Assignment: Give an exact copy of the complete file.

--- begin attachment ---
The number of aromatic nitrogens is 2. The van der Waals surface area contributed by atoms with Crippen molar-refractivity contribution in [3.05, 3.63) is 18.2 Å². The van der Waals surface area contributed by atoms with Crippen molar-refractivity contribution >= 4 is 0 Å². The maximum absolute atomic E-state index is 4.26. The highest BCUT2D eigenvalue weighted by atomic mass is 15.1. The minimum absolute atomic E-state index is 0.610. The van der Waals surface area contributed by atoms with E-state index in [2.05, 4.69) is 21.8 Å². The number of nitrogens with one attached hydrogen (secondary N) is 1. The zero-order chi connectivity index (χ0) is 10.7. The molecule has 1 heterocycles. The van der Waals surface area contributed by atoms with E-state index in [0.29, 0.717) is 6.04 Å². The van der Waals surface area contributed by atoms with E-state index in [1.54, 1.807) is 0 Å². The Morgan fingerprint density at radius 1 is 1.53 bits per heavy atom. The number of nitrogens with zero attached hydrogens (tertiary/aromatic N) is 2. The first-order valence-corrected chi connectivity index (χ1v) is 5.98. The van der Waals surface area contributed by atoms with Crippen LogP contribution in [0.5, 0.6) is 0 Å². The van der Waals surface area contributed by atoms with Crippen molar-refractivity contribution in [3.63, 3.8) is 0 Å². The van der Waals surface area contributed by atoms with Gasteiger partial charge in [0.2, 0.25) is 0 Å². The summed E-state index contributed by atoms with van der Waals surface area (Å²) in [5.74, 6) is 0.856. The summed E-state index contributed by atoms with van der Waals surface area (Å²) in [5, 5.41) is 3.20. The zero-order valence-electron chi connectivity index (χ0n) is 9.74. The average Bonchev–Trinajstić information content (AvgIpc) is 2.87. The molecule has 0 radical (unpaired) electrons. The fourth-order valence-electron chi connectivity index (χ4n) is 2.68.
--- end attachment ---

The number of aromatic nitrogens is 2. The van der Waals surface area contributed by atoms with Crippen molar-refractivity contribution in [3.05, 3.63) is 18.2 Å². The van der Waals surface area contributed by atoms with Crippen molar-refractivity contribution >= 4 is 0 Å². The maximum absolute atomic E-state index is 4.26. The highest BCUT2D eigenvalue weighted by atomic mass is 15.1. The minimum absolute atomic E-state index is 0.610. The van der Waals surface area contributed by atoms with E-state index in [2.05, 4.69) is 21.8 Å². The number of nitrogens with one attached hydrogen (secondary N) is 1. The zero-order chi connectivity index (χ0) is 10.7. The molecule has 1 heterocycles. The van der Waals surface area contributed by atoms with E-state index in [0.29, 0.717) is 6.04 Å². The van der Waals surface area contributed by atoms with E-state index in [1.54, 1.807) is 0 Å². The Morgan fingerprint density at radius 1 is 1.53 bits per heavy atom. The number of nitrogens with zero attached hydrogens (tertiary/aromatic N) is 2. The first-order valence-corrected chi connectivity index (χ1v) is 5.98. The van der Waals surface area contributed by atoms with Crippen LogP contribution in [0.5, 0.6) is 0 Å². The van der Waals surface area contributed by atoms with Crippen molar-refractivity contribution in [3.63, 3.8) is 0 Å². The van der Waals surface area contributed by atoms with Gasteiger partial charge in [0.2, 0.25) is 0 Å². The summed E-state index contributed by atoms with van der Waals surface area (Å²) in [5.74, 6) is 0.856. The summed E-state index contributed by atoms with van der Waals surface area (Å²) in [5, 5.41) is 3.20. The zero-order valence-electron chi connectivity index (χ0n) is 9.74. The average Bonchev–Trinajstić information content (AvgIpc) is 2.87. The molecule has 0 radical (unpaired) electrons. The fourth-order valence-electron chi connectivity index (χ4n) is 2.68.